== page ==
HEAD OF A BULL
HEAD OF A BULL
Length of base 16 3/4 in. (42.8 cm.), width of base 13 in. (33 cm.)
Tyeb Mehta Ideas Images Exchanges, New Delhi, 2005, pp. 299-300, illustrated (two views).
Yashodhara Dalmia, Tyeb Mehta: Triumph of Vision, exhibition catalogue, Vadehra Art Gallery, New Delhi, 2011, p. 99, illustrated.
Throughout Tyeb Mehta's career, the artist has been consistently inspired by the iconography of the bull. From the earliest renditions of a trussed bull in his drawings of the 1950s, to the more metaphorical compositions of his famed Mahishasura series in the 1990s, and the final minimalist diptych of his career, the bull has remained central. Growing up in Mumbai, Mehta experienced the riots of Partition, whose horrors haunted his imagination, and his early art can be seen as an outpouring of his emotional demons. The communal clashes instilled a desire in him to locate new forms to visualise the violence he had witnessed. Mehta recalls looking for an image to express his inner anguish, which he found in the British Museum in the form of a trussed bull on an Egyptian vase, which became a recurring element in his works. By depicting the bull, often considered to be a symbol of masculinity, power, and dominance, in powerless and vulnerable conditions, the artist creates a duality of contrary juxtapositions in order to suggest the violence and suffering experienced by the animal.
The central protagonists of Mehta's art are symbols that the artist has carefully selected and then explored over long periods of time '... images which haunted him, burning themselves deep into his mental circuitry ... these obsessional images, autobiographical in import, gradually gained significance as Tyeb externalised them, reflecting on them, and allowed them to shimmer against the wider canvas of society.' (Ranjit Hoskote, Tyeb Mehta, Images and Exchanges, New Delhi, 2005, p. 14)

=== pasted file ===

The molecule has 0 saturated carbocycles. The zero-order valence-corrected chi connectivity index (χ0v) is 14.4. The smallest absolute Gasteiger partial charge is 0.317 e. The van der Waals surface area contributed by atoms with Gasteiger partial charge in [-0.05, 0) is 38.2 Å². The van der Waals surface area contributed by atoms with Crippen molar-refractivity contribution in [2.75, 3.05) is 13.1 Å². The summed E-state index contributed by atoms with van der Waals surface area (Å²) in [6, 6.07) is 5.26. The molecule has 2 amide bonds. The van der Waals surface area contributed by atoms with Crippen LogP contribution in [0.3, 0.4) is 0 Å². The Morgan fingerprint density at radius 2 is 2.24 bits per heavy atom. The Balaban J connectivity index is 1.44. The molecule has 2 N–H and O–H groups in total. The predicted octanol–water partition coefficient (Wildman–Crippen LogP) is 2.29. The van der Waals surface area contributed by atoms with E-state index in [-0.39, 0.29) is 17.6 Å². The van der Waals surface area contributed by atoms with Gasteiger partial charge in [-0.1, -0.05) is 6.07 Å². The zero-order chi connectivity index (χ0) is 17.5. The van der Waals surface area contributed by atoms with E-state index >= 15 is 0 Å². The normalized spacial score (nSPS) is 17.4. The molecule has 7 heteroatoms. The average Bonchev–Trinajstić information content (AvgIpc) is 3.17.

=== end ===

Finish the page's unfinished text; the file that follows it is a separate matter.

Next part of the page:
In the current work from 1998, we encounter the bull once more, but now cast in bronze. In the sculpture, the artist has chosen to depict only the head of the beast, dislocated from the body. But are we witness to the butchered head of a bull on the abattoir floor? Or the magnificent struggle and impending destruction of the Buffalo demon from Hindu myth? Like the dissecting shafts of colour in his famous diagonal series, the metal plate on which the sculpture rests suggests an intentional dislocation or dismemberment, but as is often the case with Tyeb's work, the composition remains ambiguous as to its intent.
In 1970, Mehta made a brief return to his former career as a filmmaker, directing the award-winning film, Koodal. The film is filled with disjointed yet powerful imagery, none more so than a scene of a slaughtered bull. The angle of the bull's head in the film still, as the animal collapses to the floor, is a clear precursor to the sculpted form in the current lot. Mehta explained the bull's significance, stating, 'There was a municipality place at Kennedy Bridge [...] where these cows and buffaloes used to be caught and brought. I used to go and sketch there. Then from there I moved to the slaughterhouse at Bandra near Masjid. Actually I shot three minutes of my film there. Those three minutes are the most poignant sequence in my film. It's an image which is very near to my mental make-up. The bull is a powerful animal and when its legs are tied and its thrown down, it's an assault on life itself.' (In conversation with Yashodhara Dalmia in 1989, reprinted in Yashodhara Dalmia, 'Metamorphosis: From Mammal to Man', Tyeb Mehta: Triumph of Vision, exhibition catalogue, Vadehra Art Gallery, New Delhi, 2011, p. 7)
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About The Artist:
TYEB MEHTA (1925-2009)